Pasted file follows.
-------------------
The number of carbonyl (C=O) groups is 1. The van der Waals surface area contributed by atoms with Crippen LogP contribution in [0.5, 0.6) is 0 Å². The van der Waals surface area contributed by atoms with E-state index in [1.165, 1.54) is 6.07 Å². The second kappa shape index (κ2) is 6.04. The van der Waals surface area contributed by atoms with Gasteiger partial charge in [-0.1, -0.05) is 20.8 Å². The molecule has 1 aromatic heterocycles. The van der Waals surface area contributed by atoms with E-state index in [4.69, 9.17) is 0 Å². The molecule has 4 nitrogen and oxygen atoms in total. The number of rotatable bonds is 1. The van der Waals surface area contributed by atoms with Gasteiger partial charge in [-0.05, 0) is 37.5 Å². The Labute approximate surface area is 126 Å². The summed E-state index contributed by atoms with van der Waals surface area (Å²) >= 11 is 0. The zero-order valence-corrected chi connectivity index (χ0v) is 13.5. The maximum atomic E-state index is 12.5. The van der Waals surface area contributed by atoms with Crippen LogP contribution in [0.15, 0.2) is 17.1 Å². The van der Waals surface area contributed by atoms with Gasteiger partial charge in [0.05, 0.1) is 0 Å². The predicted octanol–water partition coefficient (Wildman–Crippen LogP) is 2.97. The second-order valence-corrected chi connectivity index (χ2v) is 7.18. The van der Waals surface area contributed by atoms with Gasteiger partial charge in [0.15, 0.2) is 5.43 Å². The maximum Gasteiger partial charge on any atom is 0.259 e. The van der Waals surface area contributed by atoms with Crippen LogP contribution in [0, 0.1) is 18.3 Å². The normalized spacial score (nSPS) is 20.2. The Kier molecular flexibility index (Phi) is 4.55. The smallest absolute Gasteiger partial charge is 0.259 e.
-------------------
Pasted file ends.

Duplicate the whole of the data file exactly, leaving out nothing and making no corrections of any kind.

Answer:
The number of carbonyl (C=O) groups is 1. The van der Waals surface area contributed by atoms with Crippen LogP contribution in [0.5, 0.6) is 0 Å². The van der Waals surface area contributed by atoms with E-state index in [1.165, 1.54) is 6.07 Å². The second kappa shape index (κ2) is 6.04. The van der Waals surface area contributed by atoms with Gasteiger partial charge in [-0.1, -0.05) is 20.8 Å². The molecule has 1 aromatic heterocycles. The van der Waals surface area contributed by atoms with E-state index in [4.69, 9.17) is 0 Å². The molecule has 4 nitrogen and oxygen atoms in total. The number of rotatable bonds is 1. The van der Waals surface area contributed by atoms with Gasteiger partial charge in [-0.05, 0) is 37.5 Å². The Labute approximate surface area is 126 Å². The summed E-state index contributed by atoms with van der Waals surface area (Å²) >= 11 is 0. The zero-order valence-corrected chi connectivity index (χ0v) is 13.5. The maximum atomic E-state index is 12.5. The van der Waals surface area contributed by atoms with Crippen LogP contribution in [0.15, 0.2) is 17.1 Å². The van der Waals surface area contributed by atoms with Gasteiger partial charge in [0.05, 0.1) is 0 Å². The predicted octanol–water partition coefficient (Wildman–Crippen LogP) is 2.97. The second-order valence-corrected chi connectivity index (χ2v) is 7.18. The van der Waals surface area contributed by atoms with Gasteiger partial charge in [0.15, 0.2) is 5.43 Å². The maximum Gasteiger partial charge on any atom is 0.259 e. The van der Waals surface area contributed by atoms with Crippen LogP contribution in [0, 0.1) is 18.3 Å². The normalized spacial score (nSPS) is 20.2. The Kier molecular flexibility index (Phi) is 4.55. The smallest absolute Gasteiger partial charge is 0.259 e.